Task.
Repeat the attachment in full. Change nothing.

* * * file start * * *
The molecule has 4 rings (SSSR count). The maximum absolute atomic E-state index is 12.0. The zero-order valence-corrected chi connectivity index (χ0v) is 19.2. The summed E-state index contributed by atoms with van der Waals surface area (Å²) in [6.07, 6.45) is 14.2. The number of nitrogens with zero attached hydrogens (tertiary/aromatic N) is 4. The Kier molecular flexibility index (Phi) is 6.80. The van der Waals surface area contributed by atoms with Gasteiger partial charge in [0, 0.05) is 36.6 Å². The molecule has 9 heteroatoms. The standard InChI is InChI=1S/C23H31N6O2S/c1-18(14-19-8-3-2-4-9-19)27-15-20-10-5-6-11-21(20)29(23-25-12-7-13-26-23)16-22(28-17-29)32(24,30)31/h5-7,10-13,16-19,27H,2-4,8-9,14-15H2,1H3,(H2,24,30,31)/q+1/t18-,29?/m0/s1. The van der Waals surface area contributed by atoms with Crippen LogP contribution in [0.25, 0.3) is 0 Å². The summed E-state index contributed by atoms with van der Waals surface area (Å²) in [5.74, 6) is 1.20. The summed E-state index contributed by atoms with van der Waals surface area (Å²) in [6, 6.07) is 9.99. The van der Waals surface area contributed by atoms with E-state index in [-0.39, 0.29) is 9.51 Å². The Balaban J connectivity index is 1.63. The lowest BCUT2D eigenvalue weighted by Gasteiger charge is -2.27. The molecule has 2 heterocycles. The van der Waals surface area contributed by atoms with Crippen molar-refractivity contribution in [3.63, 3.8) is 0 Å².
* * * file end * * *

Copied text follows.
The molecule has 4 rings (SSSR count). The maximum absolute atomic E-state index is 12.0. The zero-order valence-corrected chi connectivity index (χ0v) is 19.2. The summed E-state index contributed by atoms with van der Waals surface area (Å²) in [6.07, 6.45) is 14.2. The number of nitrogens with zero attached hydrogens (tertiary/aromatic N) is 4. The Kier molecular flexibility index (Phi) is 6.80. The van der Waals surface area contributed by atoms with Gasteiger partial charge in [0, 0.05) is 36.6 Å². The molecule has 9 heteroatoms. The standard InChI is InChI=1S/C23H31N6O2S/c1-18(14-19-8-3-2-4-9-19)27-15-20-10-5-6-11-21(20)29(23-25-12-7-13-26-23)16-22(28-17-29)32(24,30)31/h5-7,10-13,16-19,27H,2-4,8-9,14-15H2,1H3,(H2,24,30,31)/q+1/t18-,29?/m0/s1. The van der Waals surface area contributed by atoms with Crippen LogP contribution in [0.25, 0.3) is 0 Å². The summed E-state index contributed by atoms with van der Waals surface area (Å²) in [5.74, 6) is 1.20. The summed E-state index contributed by atoms with van der Waals surface area (Å²) in [6, 6.07) is 9.99. The van der Waals surface area contributed by atoms with E-state index in [-0.39, 0.29) is 9.51 Å². The Balaban J connectivity index is 1.63. The lowest BCUT2D eigenvalue weighted by Gasteiger charge is -2.27. The molecule has 2 heterocycles. The van der Waals surface area contributed by atoms with Crippen molar-refractivity contribution in [3.63, 3.8) is 0 Å².